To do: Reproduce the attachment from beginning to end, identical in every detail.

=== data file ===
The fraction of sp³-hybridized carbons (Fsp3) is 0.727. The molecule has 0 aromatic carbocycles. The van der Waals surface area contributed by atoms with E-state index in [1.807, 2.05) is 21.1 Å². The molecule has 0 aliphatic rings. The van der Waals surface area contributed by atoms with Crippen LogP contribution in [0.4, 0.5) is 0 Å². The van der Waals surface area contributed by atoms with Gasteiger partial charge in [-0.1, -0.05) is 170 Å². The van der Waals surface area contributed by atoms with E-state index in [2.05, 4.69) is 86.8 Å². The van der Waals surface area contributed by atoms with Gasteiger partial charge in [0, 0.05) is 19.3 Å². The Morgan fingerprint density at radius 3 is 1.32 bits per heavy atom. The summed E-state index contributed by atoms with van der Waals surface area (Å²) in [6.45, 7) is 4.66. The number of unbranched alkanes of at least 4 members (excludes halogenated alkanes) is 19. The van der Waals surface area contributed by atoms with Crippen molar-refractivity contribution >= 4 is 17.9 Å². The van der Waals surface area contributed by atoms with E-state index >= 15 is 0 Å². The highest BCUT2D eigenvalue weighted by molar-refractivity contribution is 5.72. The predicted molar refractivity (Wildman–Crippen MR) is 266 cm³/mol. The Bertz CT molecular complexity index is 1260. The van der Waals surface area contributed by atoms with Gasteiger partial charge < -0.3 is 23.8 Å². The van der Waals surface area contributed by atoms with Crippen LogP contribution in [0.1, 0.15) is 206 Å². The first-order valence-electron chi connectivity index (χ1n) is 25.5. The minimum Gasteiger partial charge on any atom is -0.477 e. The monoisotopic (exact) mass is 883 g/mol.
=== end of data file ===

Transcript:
The fraction of sp³-hybridized carbons (Fsp3) is 0.727. The molecule has 0 aromatic carbocycles. The van der Waals surface area contributed by atoms with E-state index in [1.807, 2.05) is 21.1 Å². The molecule has 0 aliphatic rings. The van der Waals surface area contributed by atoms with Crippen LogP contribution in [0.4, 0.5) is 0 Å². The van der Waals surface area contributed by atoms with Gasteiger partial charge in [-0.1, -0.05) is 170 Å². The van der Waals surface area contributed by atoms with E-state index in [2.05, 4.69) is 86.8 Å². The van der Waals surface area contributed by atoms with Gasteiger partial charge in [0, 0.05) is 19.3 Å². The Morgan fingerprint density at radius 3 is 1.32 bits per heavy atom. The summed E-state index contributed by atoms with van der Waals surface area (Å²) in [6.45, 7) is 4.66. The number of unbranched alkanes of at least 4 members (excludes halogenated alkanes) is 19. The van der Waals surface area contributed by atoms with Crippen molar-refractivity contribution >= 4 is 17.9 Å². The van der Waals surface area contributed by atoms with E-state index >= 15 is 0 Å². The highest BCUT2D eigenvalue weighted by molar-refractivity contribution is 5.72. The predicted molar refractivity (Wildman–Crippen MR) is 266 cm³/mol. The Bertz CT molecular complexity index is 1260. The van der Waals surface area contributed by atoms with Gasteiger partial charge < -0.3 is 23.8 Å². The van der Waals surface area contributed by atoms with Crippen LogP contribution in [0.1, 0.15) is 206 Å². The first-order valence-electron chi connectivity index (χ1n) is 25.5. The minimum Gasteiger partial charge on any atom is -0.477 e. The monoisotopic (exact) mass is 883 g/mol.